|Fig. 1: Nicholas Rowe (1674-1718) by the studio of Sir Godfrey Kneller|
In Lord Fitzharris's notebook of 1806, he recalled that "...Pitt was constantly taking down and quoting from Lucan [the Roman poet], of which author he [Pitt] appeared to be extremely fond. Nothing could be more playful, and at the same time more instructive, than Pitt's conversation on a variety of subjects while sitting in the Library at Cirencester [Park, the home of Pitt's friend Lord Bathurst]. You never would have guessed that the man before you was Prime Minister of the country, and one of the greatest that ever filled that situation. His style and manner were quite those of an accomplished idler." 
Pitt was fond of translating classical texts in his spare time, and fortunately some examples of this still remain. One such instance is a passage Pitt translated in 1801 from the 'Additional Lines at the Conclusion of the last Book of [Nicholas] Rowe's Lucan:'
"Some looser Muse perhaps, who lightly heads
The devious paths where wanton fancy leads,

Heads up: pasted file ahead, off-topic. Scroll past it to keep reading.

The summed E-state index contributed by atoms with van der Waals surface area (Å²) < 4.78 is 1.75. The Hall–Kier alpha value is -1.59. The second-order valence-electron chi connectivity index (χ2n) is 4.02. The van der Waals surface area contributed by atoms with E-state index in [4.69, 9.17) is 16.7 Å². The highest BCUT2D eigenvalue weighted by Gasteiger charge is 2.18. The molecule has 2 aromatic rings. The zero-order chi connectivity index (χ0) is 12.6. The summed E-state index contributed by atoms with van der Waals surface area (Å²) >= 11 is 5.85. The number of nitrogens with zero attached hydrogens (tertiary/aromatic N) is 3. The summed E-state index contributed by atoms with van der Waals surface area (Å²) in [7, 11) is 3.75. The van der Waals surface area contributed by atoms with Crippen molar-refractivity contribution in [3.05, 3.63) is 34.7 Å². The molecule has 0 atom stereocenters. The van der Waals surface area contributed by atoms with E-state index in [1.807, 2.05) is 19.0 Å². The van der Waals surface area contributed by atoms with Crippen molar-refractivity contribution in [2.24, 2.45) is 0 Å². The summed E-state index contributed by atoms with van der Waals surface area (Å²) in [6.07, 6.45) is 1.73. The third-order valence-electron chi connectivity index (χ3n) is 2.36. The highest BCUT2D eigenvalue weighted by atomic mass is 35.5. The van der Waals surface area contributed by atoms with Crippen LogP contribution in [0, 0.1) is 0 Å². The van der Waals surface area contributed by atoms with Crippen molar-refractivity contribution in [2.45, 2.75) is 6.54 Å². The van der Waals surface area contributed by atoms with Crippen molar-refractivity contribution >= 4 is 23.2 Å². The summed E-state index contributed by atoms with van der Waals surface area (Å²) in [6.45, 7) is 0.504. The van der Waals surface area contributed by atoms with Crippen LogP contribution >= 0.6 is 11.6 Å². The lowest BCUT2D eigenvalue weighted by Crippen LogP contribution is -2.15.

In Heav'ns high Coast would feign the Queen of Love
Kneeling in Tears before the Throne of Jove,
Imploring sad th' almighty Father's Grace
For the dear Offspring of her Julian Race:
While to the just recording Roman Eyes,
Far different Sights and different Gods arise;
The Guardian Furies round him rear their Heads,
And Nemesis the Shield of safety spreads;
Justice and Fate the floating Chief convey;
And Rome's glad Genius wafts him on his Way,
Freedom and Laws the Pharian darts withstand,
And save him, - for avenging Brutus' Hand."
1. 3rd Earl of Malmesbury (ed.) (1845) Diaries and Correspondence of James Harris, First Earl of Malmesbury, 2nd edition. London: Richard Bentley, p. 355.
2. Devon Record Office. William Pitt's translation of 'Additional Lines at the Conclusion of the last Book of Rowe's Lucan.' Sidmouth MSS: 152M/C1801/F48.
Fig 1: Nicholas Rowe (1674-1718), Poet Laureate c. 1700, by the studio of Sir Godfrey Kneller. Source.